Boeing Commercial Airplanes is the company’s largest division. It employed 74,196 as of March 30. That is down from 83,508 at the end of 2015, an 11 percent reduction.

Friday’s layoffs are expected to affect chiefly engineers around Puget Sound. Workers will receive 60-day notices, making their last day of work June 23. Managers will be included in the cuts, according to a company spokesman.

The union representing the engineers, the Society of Professional Engineering Employees in Aerospace (SPEEA), pressed the company for further information about which employees are likely to be affected, said Bill Dugovich, the union’s spokesman.

“We’ve known that additional layoffs were coming,” he said. However, the lack of details and “abruptness of this announcement was surprising.”

Boeing told SPEEA it is working on providing more information, Dugovich said.

As far as the union is concerned, the cuts “absolutely” are driven by the bottom line, he said.

Boeing executives have promised to keep sending more cash to shareholders and to boost profits to about 15 percent of revenue, more than 50 percent above the company’s performance last year. They also pledged to continue spending billions of dollars to buy back issued shares, driving up the value of outstanding shares.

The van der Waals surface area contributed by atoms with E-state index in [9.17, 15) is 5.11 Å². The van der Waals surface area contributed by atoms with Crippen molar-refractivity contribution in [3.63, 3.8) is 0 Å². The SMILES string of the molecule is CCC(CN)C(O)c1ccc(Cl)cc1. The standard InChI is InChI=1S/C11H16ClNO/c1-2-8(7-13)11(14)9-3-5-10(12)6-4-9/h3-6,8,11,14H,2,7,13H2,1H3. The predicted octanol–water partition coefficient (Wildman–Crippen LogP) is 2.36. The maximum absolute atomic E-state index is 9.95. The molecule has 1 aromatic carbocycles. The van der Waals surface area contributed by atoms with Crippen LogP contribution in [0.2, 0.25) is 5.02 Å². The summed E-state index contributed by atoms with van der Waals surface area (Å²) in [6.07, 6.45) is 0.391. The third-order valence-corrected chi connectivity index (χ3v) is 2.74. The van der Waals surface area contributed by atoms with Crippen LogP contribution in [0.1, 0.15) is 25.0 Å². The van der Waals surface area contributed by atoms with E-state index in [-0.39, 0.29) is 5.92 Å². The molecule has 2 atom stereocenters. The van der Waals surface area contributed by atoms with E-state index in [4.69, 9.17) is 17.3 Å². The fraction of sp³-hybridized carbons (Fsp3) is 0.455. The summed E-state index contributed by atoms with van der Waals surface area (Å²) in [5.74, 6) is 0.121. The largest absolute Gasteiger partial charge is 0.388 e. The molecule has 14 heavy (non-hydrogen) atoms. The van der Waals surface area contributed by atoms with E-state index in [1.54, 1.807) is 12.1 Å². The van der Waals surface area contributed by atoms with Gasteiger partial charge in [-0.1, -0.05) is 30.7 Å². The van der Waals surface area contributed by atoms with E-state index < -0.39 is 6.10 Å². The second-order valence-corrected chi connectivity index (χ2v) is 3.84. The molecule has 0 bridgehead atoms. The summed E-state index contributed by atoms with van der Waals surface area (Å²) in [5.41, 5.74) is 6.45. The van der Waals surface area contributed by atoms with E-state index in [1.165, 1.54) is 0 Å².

At the same time, one of Boeing’s biggest profit generators — its twin-aisle 777 jet — is bringing in less and less cash. The company is making fewer of the long-haul airplanes as it develops a successor, the 777X. Both aircraft are assembled in Everett. The 777X is still in development. Boeing and its suppliers have started producing parts for the program’s test aircraft and early production airplanes. It is expected to start flying passengers for airlines in 2020.